Without a doubt, having a good keyword strategy is essential for SEO and keyword rankings. Before you decide what keywords to use, you have to research your niche and industry. One of the best ways to look for keyword ideas is through Google Console (formerly Google Webmaster Tools). So what are keywords? There are two different types: long tail keywords and short tail keywords. Both of these are explained below.
These are short search words and search phrases with only one or two words. Their length makes them less specific than searches with more words. For example a brand such as Hamburger, Cars, Yacht Rental, Home Inspections, etc.
Getting ranked for short tail keywords is not impossible, just (extremely) difficult. In a nutshell, there is way too much competition for short tail keywords. Good luck trying rank a blog article about Donald Trump for the keywords "Donald Trump" on page 1 in Google (much less page 10 in Google), because there are literally hundreds of millions of individual bloggers and thousands of media outlets out there (CNN, Fox News, etc.) writing about Donald Trump, that makes it nearly impossible. No matter how hard you try, the odds will be stacked against you, so, therefore, you could be wasting valuable time and resources trying.
The same goes for getting general keyword such as "Attorney" ranked in organic search when there are literally hundreds if not thousands of practicing attorneys in any given city. Not only are you competing against other attorneys, but you are also competing against websites with high page rank and domain authority such as Wikipedia, Merriam-Webster for that same keyword. It is just not viable as a short-term SEO goal.
Luckily Google's local search algorithm has leveled the playing field, so a Law Office can rank for the keyword "Attorney" as long as the search is done relative to their business location on Google Maps (aka local search) as long your Google My Business page is optimized, then it is possible. So yes, there is local search, but that's entirely situational and dependent on what Google defines as a "business category." According to Moz, "the proximity to searcher is the new #1 local search ranking factor." So therefore, do not expect your website to rank for the keyword "attorney" if there are other attorney offices within close proximity to the user, because it is just not going to happen unless all the other attorneys in that area failed to fill out their Google My Business page or failed to optimize it.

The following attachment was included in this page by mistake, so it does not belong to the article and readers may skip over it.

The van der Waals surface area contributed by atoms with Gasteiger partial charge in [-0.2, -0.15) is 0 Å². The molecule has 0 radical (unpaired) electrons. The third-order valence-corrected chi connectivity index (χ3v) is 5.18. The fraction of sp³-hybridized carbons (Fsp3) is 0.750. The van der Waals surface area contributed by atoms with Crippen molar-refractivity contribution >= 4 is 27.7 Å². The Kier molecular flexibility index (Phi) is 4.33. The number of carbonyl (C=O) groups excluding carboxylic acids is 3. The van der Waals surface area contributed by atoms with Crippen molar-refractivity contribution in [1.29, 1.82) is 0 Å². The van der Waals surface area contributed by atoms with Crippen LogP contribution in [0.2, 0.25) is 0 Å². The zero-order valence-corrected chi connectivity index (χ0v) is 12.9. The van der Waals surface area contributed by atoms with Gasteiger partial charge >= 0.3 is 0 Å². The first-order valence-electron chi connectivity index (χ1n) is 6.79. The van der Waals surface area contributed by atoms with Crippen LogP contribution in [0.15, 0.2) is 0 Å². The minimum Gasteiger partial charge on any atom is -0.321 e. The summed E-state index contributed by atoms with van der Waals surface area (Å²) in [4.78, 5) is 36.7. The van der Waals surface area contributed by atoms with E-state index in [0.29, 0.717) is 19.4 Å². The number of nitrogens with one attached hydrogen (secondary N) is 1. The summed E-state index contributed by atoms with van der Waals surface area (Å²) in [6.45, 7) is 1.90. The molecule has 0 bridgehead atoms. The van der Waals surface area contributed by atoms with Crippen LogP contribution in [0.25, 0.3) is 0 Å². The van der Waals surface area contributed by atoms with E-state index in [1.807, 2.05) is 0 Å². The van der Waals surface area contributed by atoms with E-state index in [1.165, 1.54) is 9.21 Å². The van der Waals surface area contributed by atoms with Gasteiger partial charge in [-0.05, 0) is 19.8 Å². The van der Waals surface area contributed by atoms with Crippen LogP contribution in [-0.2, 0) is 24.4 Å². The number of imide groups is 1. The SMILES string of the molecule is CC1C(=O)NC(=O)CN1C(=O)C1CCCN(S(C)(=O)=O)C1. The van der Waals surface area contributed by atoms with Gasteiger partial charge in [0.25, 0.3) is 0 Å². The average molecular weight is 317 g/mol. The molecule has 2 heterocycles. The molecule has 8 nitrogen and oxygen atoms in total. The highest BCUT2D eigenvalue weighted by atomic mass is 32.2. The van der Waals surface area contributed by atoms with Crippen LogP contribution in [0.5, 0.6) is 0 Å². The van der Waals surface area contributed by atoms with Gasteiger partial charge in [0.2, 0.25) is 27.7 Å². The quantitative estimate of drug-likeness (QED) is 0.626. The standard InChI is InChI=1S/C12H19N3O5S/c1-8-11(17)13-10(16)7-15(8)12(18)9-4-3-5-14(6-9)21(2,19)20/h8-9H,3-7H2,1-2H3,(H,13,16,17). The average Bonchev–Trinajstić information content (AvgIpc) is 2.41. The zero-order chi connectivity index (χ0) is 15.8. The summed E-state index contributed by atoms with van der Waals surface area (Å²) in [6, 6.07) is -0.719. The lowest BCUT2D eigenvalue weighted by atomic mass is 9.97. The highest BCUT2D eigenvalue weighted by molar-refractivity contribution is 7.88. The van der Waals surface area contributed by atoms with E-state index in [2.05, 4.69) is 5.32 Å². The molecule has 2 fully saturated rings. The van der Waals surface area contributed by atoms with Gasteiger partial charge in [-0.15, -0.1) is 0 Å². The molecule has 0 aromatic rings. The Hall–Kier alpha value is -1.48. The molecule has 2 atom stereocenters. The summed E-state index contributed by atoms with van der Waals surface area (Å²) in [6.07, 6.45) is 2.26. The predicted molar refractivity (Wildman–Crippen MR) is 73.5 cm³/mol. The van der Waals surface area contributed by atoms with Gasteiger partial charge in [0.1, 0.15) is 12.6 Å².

Here is more information about Moz's research about how Proximity to Searcher is the New #1 Local Search Ranking Factor. The article explains how you can get position one on Google Maps for short tailed keywords even if you do not have a website and why you cannot get ranked on Google Maps even if you have a fully optimized website.
Don't be a sad rabbit! If your short tailed keyword cannot rank well, then change your keyword strategy and get ranked for long tail keywords!